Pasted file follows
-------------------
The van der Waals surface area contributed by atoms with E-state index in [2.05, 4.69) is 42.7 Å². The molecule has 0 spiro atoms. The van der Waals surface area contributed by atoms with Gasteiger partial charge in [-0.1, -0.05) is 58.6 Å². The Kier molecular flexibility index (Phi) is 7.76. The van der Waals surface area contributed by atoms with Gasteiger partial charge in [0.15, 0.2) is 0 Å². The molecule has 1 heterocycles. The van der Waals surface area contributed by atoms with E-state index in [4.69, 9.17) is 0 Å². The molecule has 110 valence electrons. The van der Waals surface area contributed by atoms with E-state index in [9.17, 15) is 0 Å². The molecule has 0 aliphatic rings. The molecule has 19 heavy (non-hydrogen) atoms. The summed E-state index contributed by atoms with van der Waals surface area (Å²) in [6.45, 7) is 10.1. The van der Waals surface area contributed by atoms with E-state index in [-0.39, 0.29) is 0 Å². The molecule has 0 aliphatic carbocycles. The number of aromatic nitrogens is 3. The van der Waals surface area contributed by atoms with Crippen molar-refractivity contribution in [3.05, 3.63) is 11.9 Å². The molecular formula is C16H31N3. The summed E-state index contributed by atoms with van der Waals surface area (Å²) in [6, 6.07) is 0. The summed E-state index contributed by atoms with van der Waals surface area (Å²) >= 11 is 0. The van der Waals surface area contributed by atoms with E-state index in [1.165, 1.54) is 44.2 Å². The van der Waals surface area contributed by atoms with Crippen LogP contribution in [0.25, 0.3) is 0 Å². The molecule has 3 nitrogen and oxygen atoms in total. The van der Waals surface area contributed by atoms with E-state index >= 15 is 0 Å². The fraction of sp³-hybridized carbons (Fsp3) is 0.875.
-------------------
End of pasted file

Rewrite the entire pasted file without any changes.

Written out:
The van der Waals surface area contributed by atoms with E-state index in [2.05, 4.69) is 42.7 Å². The molecule has 0 spiro atoms. The van der Waals surface area contributed by atoms with Gasteiger partial charge in [-0.1, -0.05) is 58.6 Å². The Kier molecular flexibility index (Phi) is 7.76. The van der Waals surface area contributed by atoms with Gasteiger partial charge in [0.15, 0.2) is 0 Å². The molecule has 1 heterocycles. The van der Waals surface area contributed by atoms with E-state index in [4.69, 9.17) is 0 Å². The molecule has 110 valence electrons. The van der Waals surface area contributed by atoms with E-state index in [9.17, 15) is 0 Å². The molecule has 0 aliphatic rings. The molecule has 19 heavy (non-hydrogen) atoms. The summed E-state index contributed by atoms with van der Waals surface area (Å²) in [6.45, 7) is 10.1. The van der Waals surface area contributed by atoms with E-state index in [-0.39, 0.29) is 0 Å². The molecule has 0 aliphatic carbocycles. The number of aromatic nitrogens is 3. The van der Waals surface area contributed by atoms with Crippen molar-refractivity contribution in [3.05, 3.63) is 11.9 Å². The molecular formula is C16H31N3. The summed E-state index contributed by atoms with van der Waals surface area (Å²) in [6, 6.07) is 0. The summed E-state index contributed by atoms with van der Waals surface area (Å²) >= 11 is 0. The van der Waals surface area contributed by atoms with E-state index in [1.165, 1.54) is 44.2 Å². The van der Waals surface area contributed by atoms with Crippen LogP contribution in [0.25, 0.3) is 0 Å². The molecule has 3 nitrogen and oxygen atoms in total. The van der Waals surface area contributed by atoms with E-state index >= 15 is 0 Å². The fraction of sp³-hybridized carbons (Fsp3) is 0.875.